The Court rejected this argument, concluding that the PMPRB 11 did not, in and of itself, constitute a form of price control – it simply required patentees to file certain information, which is then used by the PMPRB to identify prices that appear excessive. Per the Court, performing a price comparison does not dictate that a specific conclusion must follow.
3. Scope of regulation-making authority in revised price calculation in subsection 3(4)
Lastly, the applicants argued that the Governor in Council had exceeded the scope of her regulation-making authority by promulgating the revised price calculation in subsection 3(4) of the Amendments.
Subsection 3(4) of the Amendments would replace the price calculation in subsection 4(4) of the Regulations, expanding its scope to capture discounts and rebates offered to third parties, i.e., beyond the first point of sale. Under the current Regulations, patentees are required to report price adjustments at the first point of sale only. The amended price calculation was broadened to capture additional rebates, including the rebates that drug manufacturers often pay to public drug plans and private insurers in exchange for having their products listed on their formularies. See comparison below of current and amended subsection 4(4)(a); subsection 4(4)(b) changes are analogous:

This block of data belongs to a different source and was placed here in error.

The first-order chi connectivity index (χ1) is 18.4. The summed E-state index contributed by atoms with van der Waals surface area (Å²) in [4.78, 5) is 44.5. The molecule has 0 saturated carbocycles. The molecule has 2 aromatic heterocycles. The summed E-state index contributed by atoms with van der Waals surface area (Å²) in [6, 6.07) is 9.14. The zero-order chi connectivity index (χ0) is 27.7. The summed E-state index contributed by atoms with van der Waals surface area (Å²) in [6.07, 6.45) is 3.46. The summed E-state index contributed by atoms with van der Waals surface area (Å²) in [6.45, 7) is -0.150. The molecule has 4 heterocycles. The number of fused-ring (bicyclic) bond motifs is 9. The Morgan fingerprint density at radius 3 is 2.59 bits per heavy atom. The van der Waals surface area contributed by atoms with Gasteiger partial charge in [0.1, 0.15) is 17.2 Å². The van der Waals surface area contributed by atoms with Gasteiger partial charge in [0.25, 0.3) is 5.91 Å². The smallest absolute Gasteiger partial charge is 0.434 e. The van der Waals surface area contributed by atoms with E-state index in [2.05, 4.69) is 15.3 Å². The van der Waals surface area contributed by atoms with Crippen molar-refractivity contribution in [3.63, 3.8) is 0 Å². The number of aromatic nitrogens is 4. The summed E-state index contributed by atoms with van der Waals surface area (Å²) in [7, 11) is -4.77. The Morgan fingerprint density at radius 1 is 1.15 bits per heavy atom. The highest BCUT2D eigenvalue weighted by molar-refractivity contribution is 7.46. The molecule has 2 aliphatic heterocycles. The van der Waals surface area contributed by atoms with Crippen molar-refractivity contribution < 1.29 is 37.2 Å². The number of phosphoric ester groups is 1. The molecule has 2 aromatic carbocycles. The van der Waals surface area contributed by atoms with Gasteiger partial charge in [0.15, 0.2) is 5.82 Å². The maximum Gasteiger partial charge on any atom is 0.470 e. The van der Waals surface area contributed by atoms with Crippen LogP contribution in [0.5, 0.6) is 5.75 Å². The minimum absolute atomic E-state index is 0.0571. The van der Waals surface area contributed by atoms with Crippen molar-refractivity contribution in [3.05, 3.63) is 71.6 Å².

Current s. 4(4)(a)
Amended s. 4(4)(a)
(a) in calculating the average price per package of medicine, the actual price after any reduction given as a promotion or in the form of rebates, discounts, refunds, free goods, free services, gifts or any other benefit of a like nature and after the deduction of the federal sales tax shall be used;
(a) in calculating the average price per package of a medicine, the actual price obtained by the patentee shall be used, taking into account any adjustments that are made by the patentee or any party that directly or indirectly purchases the medicine or reimburses for the purchase of the medicine and any reduction given to any party in the form of free goods, free services, gifts or any other benefit of a like nature;